My Top Twelve Tips for Healing Insomnia

Does fibromyalgia cause insomnia or does insomnia cause fibromyalgia?  I do not have a definitive answer. However, I do know that insomnia can wreak havoc on health and well being.

I first succumbed to fibromyalgia in 2003, and insomnia took hold of my life for seven long years.

15 years later, my lifestyle has completely changed and I have embarked on a new life path, embracing a slower pace of life, as per the title of my memoir.

My top tips for healing insomnia are:

Limit sugar, caffeine and alcohol 

Sugar and caffeine are both stimulants. Eating sugar causes a spike in blood glucose levels, causing an immediate stimulation of the brain.

Caffeine acts on the central nervous system to increase alertness and attention. It can stay in your system for up to 12 hours – not so good if you are prone to insomnia!

Alcohol may help you fall asleep more quickly, but you will spend less time in a deep sleep, and more time in the less restful REM or Rapid Eye Movement stage of sleep. In addition you may have to visit the toilet more often during the night…

Avoid exercising close to bedtime

The jury is divided on whether exercising before bedtime affects sleep quality. If you suffer from insomnia, it is worth experimenting on exercising at different times of the day.

Personally, I find exercising in the evening delays sleep and impairs my sleep quality. I avoid it completely.

Avoid watching television, using a computer or mobile phone before bedtime

In the evening, our bodies produce a hormone called melatonin that helps us feel sleepy, fall asleep and stay asleep till daylight. It then naturally dissipates.

However, televisions, computers and mobile phones emit blue light, which can prevent the body from producing melatonin.

If you suffer from insomnia you may find it helpful to avoid watching television, using a computer or mobile phone 2 to 3 hours before bedtime.

Bloggers please take note!

Keep to a regular bedtime

Our brains and bodies are subject to a Circadian Rhythm which regulates our sleeping patterns, our energy levels and appetite…

I was born a lark, and always feel better going to bed and waking up early. Sadly, I find even occasional late nights a problem, as my Circadian Rhythm takes a very long time to return to its usual balance.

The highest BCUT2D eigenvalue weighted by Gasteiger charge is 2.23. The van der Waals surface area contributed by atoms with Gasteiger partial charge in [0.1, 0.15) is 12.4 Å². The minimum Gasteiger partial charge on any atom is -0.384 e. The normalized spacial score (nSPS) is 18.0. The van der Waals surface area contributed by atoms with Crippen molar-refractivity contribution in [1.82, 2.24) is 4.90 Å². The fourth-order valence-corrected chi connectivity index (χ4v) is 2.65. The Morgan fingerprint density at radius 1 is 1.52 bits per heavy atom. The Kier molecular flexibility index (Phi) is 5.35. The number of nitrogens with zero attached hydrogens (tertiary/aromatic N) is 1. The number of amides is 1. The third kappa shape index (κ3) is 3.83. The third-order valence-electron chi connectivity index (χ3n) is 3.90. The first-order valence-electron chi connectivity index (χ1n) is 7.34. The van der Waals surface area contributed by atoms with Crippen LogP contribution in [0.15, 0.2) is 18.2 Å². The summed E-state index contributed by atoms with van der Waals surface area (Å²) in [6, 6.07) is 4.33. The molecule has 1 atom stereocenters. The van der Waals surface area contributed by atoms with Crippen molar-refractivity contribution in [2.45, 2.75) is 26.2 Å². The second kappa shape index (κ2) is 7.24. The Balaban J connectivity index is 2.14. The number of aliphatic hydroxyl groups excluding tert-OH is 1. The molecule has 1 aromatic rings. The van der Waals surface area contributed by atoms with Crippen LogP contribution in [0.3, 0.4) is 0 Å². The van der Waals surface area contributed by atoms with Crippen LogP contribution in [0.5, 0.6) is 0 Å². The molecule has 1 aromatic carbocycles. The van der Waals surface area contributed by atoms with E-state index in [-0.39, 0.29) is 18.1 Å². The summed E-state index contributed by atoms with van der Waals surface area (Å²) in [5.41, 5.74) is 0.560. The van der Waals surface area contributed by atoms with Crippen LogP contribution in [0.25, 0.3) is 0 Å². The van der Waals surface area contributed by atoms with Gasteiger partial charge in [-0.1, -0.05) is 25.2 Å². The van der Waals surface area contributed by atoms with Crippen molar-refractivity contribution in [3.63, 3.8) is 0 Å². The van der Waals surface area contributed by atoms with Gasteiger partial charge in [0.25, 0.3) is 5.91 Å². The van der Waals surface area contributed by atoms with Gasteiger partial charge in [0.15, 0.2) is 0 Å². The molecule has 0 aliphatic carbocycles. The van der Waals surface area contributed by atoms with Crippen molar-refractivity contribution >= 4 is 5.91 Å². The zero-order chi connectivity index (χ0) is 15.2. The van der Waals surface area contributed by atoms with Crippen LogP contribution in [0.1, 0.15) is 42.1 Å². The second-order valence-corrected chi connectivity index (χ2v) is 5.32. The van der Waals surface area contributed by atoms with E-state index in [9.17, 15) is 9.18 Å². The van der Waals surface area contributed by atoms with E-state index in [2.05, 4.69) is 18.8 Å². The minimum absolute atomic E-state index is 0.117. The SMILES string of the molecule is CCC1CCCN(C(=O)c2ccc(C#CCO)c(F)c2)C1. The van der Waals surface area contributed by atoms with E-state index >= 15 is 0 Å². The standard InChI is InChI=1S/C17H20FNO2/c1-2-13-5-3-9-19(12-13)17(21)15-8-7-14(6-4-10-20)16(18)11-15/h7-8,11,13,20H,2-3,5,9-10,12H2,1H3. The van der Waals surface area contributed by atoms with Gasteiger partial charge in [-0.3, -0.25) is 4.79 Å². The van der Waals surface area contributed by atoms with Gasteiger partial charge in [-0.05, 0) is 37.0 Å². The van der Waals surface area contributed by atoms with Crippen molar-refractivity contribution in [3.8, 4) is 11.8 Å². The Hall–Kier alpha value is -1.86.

Sometimes, I decide it is simply not worth it.

Epsom salt baths

Epsom salts are rich in the mineral magnesium, which helps to regulate neurotransmitters responsible for calming the body and the mind.  Magnesium also regulates melatonin levels.

I find Epsom salt baths help my muscles to relax, and aid restful sleep.

Magnesium supplements are also worth considering. I include magnesium in my daily vitamin and mineral support; I do not thrive without it.

Keep you bedroom free of clutter

One of the insights I gained through my years as a natural medicines therapist, was that CHI or energy needs to have a clear channel to flow in both our bodies, our homes and our workplace.

Clutter impedes the flow of CHI and can contribute to a busy mind, poor quality sleep, blockages in our career, the flow of abundance…

If you suffer from insomnia, please consider having a major clutter clear out in your bedroom and removing excess books, furniture, clothes lying on the floor…

A calm environment aids a calm mind.

Keep electronic equipment out of the bedroom 

I have already touched on the detrimental effects of televisions, computers, and mobile phones on sleep quality.

If you are finding it difficult to sleep, please consider removing electronic equipment from your bedroom.

Decorate your bedroom in restful hues

Bright colours in your bedroom will stimulate your mind, and are not conducive to restful sleep. If you are an insomniac, consider letting go of bright yellow, orange, or red walls…

A restful or pastel palette of duck egg blue, pink, pale grey, lilacs, soft greens… will help you sleep more soundly.

Invest in a good quality bed and bedding

We spend approximately one third of our lives asleep, therefore it is worth spending a little extra on a good quality bed. I use hypoallergenic bedding, which I wash in environmentally friendly products. It helps my breathing and promotes good quality sleep.

Invest in your well being. You are worth it.

Keep a journal by your bed side

As a blogger, I often find I get my best ideas just before I nod off. I write them down immediately, lest I forget!

I also add any “To do” thoughts that surface and jot those down too.

Cultivate an attitude of gratitude

Life can be tough at times, but cultivating an attitude of gratitude has helped me through life’s ups and downs. I write a note of ten good things each and every day in my journal, no matter how small.

If life is challenging, I remind myself that:

“This too shall pass.”

Natural Medicines

Acupuncture, Herbal Medicine, Creative Visualisation, Reflexology, Dr Bach Flower Essences, and Emotional Freedom Technique have all helped me in healing my insomnia.